GRAY WHALES AND TRANSIENT ORCA MORTALITY
Dear Gray Whale friends,
It is almost impossible to watch the video of the pack of transient orcas attacking a mother and calf in Monterey Bay recently. And even harder to watch the desperate efforts of the mother to save her calf.
There can be no interference by humans to these horrific events which are part and parcel of the predator prey relationship which has existed in Nature and humanity since time immemorial. However, what is critical is the extent of predation and what impacts are being visited on the Gray Whale population.
Recent National Marine & Fisheries Service (NMFS) estimated a 35% mortality of calves and juveniles by transient orcas. This percentage, which is remarkably high, is based on a number of research efforts to monitor the kill. Monterey Bay and Unimak Pass in Alaska are the major killing zones. Given the significant increase in whale numbers this year, the mortality of calves and juveniles is a sure certainty to meet 35% and higher.
With the ongoing loss of ice in the Arctic, transient orcas are able to move much further into Gray Whale habitat as the ocean is now far more accessible. There’s very little monitoring available from Russian scientists, and what is available points to major predation in Chukotkan waters.
Every year NMFS is required to set a quota for the Gray Whales as the species is listed under the Marine Mammal Protection Act. Known as the Potential Biological Removal,the PBR is, for all intents and purposes the number of whales that can be killed without impacting the population. The basis of the complex hypothesis which delivers the quota number requires accurate population estimates, reproductive rate, and the recovery status of the population. The PBR is a source of considerable criticism because the data on which NMFS bases their numbers is out-dated, unreliable with methodology constantly changing.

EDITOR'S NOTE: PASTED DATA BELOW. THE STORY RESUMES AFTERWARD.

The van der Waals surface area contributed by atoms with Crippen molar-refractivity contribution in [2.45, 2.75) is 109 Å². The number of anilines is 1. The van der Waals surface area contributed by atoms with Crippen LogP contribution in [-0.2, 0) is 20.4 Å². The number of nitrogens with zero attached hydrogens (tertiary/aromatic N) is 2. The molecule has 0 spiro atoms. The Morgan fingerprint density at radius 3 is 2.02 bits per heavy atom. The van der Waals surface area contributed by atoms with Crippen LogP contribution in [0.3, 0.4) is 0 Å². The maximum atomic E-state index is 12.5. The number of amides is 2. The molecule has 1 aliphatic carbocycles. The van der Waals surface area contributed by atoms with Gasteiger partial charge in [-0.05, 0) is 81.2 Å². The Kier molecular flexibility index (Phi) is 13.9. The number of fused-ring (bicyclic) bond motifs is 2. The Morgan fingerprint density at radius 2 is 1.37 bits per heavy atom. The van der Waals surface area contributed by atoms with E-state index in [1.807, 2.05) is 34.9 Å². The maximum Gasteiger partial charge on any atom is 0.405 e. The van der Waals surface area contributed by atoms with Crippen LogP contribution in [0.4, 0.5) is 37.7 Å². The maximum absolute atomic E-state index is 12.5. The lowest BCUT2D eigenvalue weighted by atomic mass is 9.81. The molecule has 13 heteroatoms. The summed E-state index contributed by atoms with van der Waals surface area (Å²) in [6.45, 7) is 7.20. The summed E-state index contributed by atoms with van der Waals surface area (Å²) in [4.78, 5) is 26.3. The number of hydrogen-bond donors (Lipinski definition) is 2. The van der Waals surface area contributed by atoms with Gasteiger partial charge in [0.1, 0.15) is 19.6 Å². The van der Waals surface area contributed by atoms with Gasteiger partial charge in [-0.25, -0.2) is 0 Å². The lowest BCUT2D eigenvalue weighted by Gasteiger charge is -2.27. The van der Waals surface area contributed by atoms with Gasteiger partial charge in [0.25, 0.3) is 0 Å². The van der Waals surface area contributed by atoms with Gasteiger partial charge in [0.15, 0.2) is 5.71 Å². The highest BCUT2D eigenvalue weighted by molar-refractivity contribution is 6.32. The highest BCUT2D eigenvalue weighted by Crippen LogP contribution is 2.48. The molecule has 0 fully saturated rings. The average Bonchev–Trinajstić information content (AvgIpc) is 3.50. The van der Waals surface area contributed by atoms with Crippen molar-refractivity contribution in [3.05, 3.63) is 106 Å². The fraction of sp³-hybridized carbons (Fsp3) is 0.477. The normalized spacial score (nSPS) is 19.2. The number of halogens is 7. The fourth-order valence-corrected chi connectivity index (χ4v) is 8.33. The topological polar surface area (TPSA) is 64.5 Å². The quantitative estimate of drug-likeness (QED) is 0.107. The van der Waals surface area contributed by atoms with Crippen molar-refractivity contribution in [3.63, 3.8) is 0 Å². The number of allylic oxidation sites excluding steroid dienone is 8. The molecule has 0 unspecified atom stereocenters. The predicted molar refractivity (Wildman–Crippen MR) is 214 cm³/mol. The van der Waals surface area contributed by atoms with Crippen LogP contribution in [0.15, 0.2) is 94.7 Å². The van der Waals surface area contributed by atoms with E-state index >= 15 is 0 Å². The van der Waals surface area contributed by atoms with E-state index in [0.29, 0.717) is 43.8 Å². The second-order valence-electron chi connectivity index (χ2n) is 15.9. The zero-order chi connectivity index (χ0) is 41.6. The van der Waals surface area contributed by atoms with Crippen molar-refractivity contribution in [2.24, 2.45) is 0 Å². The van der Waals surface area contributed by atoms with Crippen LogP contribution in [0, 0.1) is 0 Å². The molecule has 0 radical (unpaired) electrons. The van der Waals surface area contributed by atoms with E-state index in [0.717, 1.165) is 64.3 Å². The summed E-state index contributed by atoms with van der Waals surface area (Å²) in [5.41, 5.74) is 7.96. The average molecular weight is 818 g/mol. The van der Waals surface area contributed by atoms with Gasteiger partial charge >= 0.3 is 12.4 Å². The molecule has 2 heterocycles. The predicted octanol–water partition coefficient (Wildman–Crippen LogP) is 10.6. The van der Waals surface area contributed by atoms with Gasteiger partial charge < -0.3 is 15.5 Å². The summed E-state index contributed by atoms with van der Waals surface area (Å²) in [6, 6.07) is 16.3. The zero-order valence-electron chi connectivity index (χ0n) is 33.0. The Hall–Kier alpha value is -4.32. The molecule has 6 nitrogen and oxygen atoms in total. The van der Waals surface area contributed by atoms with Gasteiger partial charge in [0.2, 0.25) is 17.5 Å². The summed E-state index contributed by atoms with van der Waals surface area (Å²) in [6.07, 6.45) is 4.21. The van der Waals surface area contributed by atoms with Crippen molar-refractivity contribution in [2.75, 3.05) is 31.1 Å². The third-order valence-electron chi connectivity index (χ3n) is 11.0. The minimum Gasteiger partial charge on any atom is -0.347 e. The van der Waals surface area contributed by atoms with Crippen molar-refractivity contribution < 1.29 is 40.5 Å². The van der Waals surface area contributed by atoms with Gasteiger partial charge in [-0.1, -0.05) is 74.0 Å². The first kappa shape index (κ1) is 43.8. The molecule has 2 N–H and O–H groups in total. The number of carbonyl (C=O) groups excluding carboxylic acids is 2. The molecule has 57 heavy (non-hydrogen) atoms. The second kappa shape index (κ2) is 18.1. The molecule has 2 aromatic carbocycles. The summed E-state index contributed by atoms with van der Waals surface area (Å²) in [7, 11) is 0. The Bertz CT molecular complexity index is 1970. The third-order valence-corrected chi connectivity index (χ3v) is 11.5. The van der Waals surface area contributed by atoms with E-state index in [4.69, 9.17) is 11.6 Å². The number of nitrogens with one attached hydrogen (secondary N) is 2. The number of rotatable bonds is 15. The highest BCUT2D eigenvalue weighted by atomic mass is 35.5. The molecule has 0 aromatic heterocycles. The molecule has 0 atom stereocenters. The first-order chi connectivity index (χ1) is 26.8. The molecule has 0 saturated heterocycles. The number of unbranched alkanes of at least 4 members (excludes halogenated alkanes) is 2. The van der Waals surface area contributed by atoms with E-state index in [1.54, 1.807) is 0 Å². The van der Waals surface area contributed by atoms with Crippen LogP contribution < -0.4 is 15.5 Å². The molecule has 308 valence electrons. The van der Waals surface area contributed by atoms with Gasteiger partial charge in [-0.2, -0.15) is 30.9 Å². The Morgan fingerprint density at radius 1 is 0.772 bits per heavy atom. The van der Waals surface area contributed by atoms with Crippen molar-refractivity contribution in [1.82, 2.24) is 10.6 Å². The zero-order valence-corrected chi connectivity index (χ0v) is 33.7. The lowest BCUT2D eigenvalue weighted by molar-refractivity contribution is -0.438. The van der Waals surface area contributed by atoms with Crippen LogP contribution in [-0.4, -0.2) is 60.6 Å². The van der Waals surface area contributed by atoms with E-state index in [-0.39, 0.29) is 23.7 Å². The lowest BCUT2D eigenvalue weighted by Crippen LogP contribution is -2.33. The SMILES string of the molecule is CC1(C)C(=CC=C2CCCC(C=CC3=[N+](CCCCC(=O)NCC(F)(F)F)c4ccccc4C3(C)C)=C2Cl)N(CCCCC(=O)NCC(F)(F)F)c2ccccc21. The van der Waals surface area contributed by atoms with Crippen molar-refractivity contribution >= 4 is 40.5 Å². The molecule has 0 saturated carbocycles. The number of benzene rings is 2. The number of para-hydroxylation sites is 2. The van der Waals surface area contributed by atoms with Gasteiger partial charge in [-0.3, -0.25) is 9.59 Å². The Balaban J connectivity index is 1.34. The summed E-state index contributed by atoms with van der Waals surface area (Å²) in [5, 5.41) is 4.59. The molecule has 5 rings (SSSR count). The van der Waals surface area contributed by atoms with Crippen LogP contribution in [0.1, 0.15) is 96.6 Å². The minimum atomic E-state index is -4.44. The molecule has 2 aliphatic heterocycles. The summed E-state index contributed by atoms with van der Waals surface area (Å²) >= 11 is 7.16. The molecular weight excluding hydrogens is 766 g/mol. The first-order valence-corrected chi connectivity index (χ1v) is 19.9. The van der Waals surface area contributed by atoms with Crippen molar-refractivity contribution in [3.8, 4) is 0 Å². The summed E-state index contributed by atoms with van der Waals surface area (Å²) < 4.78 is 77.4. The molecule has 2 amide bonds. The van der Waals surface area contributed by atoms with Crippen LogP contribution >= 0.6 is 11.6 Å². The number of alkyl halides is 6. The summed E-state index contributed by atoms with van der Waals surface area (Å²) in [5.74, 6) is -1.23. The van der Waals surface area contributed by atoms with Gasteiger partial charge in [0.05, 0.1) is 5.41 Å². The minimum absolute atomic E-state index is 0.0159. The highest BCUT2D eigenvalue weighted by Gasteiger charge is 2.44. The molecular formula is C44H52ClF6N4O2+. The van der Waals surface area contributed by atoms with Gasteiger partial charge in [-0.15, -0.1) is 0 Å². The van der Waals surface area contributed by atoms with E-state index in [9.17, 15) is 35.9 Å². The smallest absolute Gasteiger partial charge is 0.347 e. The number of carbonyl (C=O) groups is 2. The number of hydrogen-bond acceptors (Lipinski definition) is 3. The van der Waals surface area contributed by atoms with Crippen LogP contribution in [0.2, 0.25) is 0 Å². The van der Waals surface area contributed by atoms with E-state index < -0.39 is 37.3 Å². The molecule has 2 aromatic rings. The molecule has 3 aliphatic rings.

A major failure of the PBR is the refusal of NMFS to include transient orca mortality.
Combined with the use of highly outdated population estimates, and incorrect assumptions about the recovery factor NMFS set quotas (PBR) way too high for the Gray whale population. When this mortality is combined with the annual Russian slaughter of 140 whales, the question has always been – how does this population continue to thrive?
And for at least four or five years in the mid 2000’s, the numbers in the San Ignacio Laguna were very low, causing great concern about the population. Yet in the last two years we’ve seen major increases, more cows and calves and an apparently healthy and well fed population.
There’s been some bizarre behavior witnessed this year and I will give an update on San Ignacio whales in the not too distant.
But we can all be sure of one thing. Gray whales are without doubt the most mysterious, unpredictable, uniquely intelligent, extraordinary creatures.
Sue Arnold, CEO, California Gray Whale Coalition